Today Nikita’s colleague Micha has the early shift. To keep their stress levels as low as possible... ...the hungry birds are removed from the net every hour. The experienced researchers work quickly and efficiently. In the ringing station each bird is measured, weighed and given...

...a “passport” in the form of an aluminium ring with a number. This robin is ringed with the number fifteen. It takes the researchers just fifteen seconds... determine what condition a bird is in. The bird’s breast feathers are checked for parasites.

And the bird’s fat reserves assessed. For years now these “Lords of the Rings” have focused on far more... ...than determining the birds’ migratory routes. We can evaluate the data we collect with reference to climate change. We've discovered, for instance, that many birds are now arriving... ...far earlier in spring than in the 1960s and 70s. And that, of course, has to do with climate change.

Each season Nikita’s colleagues ring up to three hundred thousand birds. Known as the “hummingbird of the North”... ...this tiny goldcrest weighs just five grammes. The colourful goldfinch is now also returning earlier. So is the obstreperous blackbird. Through observing birds over a long period, ornithologists here are able... determine many global correlations and gather evidence... ...of the changes taking place in our modern age. This makes Rybachy an ornithological hotspot...

...and a valuable natural treasure. Like the entire Curonian Spit, in fact. The uniqueness of this coastal strip was even extolled by Alexander von Humboldt. He wrote: ‘The Spit is so remarkable that along with Spain and Italy... must have experienced it. Otherwise one’s soul would be deprived of a wonderful sight.’ If they are to discover the last secrets of bird migration Nikita Chernetsov... ...and his colleagues will have to carry out research... this special place for quite a while longer With well-thought-out experiments, limited funding, and great commitment. When it’s breakfast time in the far West in Russia...

...the further East you are the later in the day it is. This huge country extends over eleven time zones... ...and a distance of ten thousand kilometres. The largest region in the Russian Federation is Siberia. Stretching from the Urals to the Pacific... has a wide range of landscapes. Like the seemingly endless and treeless tundra of the north... ...or the mighty mountain ranges of the south, like the Altay Mountains. And in between there is the Taiga... ...the biggest continuous northern forest wilderness on Earth. The climate is extreme. Full of snow and bitterly cold, winter here lasts for eight months. At times the temperature can drop to minus 70 degrees.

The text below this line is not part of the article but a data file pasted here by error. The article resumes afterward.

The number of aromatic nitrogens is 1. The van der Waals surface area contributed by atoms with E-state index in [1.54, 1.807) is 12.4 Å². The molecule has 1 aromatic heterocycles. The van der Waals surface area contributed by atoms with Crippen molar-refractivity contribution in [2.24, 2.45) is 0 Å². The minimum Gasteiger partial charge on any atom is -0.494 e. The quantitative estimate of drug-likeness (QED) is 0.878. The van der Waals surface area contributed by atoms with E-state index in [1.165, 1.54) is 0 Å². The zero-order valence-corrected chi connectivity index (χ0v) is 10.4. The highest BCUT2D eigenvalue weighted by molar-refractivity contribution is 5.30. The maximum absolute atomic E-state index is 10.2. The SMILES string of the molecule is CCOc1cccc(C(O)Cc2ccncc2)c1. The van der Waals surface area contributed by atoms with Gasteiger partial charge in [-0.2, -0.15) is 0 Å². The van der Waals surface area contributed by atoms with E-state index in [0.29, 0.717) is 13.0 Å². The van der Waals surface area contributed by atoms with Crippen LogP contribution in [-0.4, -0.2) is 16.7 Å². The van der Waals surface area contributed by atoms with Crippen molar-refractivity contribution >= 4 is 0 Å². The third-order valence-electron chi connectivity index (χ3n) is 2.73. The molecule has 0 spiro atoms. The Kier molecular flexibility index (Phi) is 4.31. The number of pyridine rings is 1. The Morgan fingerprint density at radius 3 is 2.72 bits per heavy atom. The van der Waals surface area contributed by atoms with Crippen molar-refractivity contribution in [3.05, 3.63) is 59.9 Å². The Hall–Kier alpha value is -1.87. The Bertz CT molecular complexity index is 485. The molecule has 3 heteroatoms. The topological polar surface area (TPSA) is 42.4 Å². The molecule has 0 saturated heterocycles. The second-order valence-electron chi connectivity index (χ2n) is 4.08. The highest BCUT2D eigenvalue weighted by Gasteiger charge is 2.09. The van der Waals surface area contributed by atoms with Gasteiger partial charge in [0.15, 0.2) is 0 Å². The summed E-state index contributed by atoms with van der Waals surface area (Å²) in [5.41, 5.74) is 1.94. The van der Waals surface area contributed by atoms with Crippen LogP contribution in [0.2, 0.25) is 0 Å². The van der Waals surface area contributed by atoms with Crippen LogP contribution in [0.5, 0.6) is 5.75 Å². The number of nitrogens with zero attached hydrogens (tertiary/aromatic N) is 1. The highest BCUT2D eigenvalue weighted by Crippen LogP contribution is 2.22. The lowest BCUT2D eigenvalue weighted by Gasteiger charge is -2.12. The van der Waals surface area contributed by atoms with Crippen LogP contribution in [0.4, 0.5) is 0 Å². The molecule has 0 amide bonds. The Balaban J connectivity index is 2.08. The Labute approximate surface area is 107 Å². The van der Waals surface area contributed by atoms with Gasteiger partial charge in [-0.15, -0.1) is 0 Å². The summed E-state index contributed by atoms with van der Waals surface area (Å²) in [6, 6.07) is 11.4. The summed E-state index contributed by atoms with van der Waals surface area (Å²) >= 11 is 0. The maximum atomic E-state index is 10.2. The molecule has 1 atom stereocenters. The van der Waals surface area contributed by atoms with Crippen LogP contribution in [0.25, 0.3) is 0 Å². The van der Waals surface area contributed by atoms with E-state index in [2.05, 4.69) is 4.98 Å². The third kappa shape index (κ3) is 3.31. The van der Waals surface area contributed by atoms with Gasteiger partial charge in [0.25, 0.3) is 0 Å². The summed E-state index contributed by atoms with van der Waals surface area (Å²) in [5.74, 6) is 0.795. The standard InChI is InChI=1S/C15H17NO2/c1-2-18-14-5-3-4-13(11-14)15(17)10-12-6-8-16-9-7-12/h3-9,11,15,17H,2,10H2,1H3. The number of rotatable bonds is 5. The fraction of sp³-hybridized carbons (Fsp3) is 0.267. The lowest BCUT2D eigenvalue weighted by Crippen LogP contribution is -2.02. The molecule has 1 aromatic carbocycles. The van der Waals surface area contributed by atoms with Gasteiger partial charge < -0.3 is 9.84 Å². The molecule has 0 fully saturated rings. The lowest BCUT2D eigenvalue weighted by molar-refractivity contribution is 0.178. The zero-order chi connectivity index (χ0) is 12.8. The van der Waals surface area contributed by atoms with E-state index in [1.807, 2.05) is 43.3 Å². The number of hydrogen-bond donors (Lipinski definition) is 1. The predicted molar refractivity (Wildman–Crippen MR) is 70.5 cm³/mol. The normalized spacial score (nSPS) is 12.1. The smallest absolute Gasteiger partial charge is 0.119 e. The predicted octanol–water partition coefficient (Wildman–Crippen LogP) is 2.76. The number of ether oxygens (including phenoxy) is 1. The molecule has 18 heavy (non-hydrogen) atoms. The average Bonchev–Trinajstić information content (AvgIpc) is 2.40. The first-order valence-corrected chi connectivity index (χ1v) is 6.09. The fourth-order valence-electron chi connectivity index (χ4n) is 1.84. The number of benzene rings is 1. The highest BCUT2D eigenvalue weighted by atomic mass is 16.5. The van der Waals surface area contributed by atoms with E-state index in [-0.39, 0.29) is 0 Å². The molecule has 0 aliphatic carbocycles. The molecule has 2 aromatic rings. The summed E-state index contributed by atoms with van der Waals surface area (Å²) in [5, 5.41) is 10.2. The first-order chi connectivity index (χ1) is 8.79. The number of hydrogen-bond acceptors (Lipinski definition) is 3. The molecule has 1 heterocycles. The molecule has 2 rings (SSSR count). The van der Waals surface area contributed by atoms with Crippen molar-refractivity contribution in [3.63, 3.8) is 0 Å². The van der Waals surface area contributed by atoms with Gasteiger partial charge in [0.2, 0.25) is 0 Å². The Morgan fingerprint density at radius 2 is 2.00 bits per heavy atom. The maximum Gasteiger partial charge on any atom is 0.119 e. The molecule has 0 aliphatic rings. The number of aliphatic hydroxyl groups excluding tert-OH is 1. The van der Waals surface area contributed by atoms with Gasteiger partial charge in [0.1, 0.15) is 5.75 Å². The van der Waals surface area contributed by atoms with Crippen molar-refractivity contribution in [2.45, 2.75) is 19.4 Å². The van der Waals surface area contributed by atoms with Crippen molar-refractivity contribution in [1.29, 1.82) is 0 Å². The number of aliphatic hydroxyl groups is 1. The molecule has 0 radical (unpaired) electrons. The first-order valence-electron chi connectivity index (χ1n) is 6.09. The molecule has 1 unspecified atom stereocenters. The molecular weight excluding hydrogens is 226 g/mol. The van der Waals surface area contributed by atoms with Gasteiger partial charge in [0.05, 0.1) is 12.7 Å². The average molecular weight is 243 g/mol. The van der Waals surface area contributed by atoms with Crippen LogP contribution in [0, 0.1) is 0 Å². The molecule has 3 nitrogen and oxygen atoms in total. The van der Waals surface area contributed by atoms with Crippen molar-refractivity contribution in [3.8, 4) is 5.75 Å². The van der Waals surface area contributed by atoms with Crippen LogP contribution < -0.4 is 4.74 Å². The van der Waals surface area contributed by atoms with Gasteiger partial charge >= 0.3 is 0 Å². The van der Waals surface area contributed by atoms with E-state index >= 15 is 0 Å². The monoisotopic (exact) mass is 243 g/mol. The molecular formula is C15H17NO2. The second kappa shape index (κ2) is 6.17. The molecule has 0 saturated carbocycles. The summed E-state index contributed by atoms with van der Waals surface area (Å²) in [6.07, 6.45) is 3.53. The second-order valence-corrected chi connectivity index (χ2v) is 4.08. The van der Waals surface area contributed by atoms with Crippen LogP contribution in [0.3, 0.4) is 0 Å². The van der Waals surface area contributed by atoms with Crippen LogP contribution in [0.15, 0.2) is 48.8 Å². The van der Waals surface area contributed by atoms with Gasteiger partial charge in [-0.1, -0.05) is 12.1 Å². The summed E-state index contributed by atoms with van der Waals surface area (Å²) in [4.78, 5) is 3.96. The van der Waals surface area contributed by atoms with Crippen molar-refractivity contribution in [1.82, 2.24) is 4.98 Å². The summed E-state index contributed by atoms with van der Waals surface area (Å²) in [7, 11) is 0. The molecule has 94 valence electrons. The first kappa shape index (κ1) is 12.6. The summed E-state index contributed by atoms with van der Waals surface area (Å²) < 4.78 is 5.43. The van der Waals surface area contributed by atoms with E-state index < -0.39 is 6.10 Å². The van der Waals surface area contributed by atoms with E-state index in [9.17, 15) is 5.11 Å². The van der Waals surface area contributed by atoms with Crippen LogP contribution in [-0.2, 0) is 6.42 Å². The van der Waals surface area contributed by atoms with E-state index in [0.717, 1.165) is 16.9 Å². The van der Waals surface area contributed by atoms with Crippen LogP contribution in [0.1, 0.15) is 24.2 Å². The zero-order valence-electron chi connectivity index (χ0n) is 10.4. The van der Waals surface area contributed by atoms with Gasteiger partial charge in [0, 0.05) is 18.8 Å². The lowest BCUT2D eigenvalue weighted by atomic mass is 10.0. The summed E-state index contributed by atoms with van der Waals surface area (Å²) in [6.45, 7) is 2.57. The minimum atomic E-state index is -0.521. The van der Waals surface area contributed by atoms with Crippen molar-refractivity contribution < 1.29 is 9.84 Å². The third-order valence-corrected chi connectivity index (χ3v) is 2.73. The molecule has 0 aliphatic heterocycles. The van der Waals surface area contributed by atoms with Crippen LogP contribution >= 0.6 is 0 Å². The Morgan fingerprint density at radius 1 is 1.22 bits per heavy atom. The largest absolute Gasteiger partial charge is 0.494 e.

In this separate eco-system only four species of conifer thrive. Pine, spruce, fir, and larch. No deciduous species could ever survive here on a permanent basis. The farther north they grow... ...the smaller and more slender the trees are. Trees, too, can freeze. Then they grow more slowly. Located in the extreme far east of Siberia is Kamchatka.

Slightly bigger than Germany and surrounded by three oceans... is the largest peninsula in East Asia. Virtually uninhabited, Kamchatka is... of the most active volcanic regions on Earth. Thirty of the 160 volcanoes here erupt at regular intervals. According to legend, when Creation was complete...

...God still had a sack full of everything. And bestowed it on Kamchatka. Up until 1990 the peninsula was a military no-go area. For years, time seemed to stand still on Kuril Lake, too. The second-deepest freshwater lake in Russia.

It lies in the caldera of a huge volcano. One of its most important tributaries is the Ozernaya River. Situated where it enters the lake, and surrounded by a simple electric fence ... the rangers’ camp of the South Kamchatka Wildlife Sanctuary. Here, in the habitat of these furry quadrupeds, man is merely a guest. With food in abundance...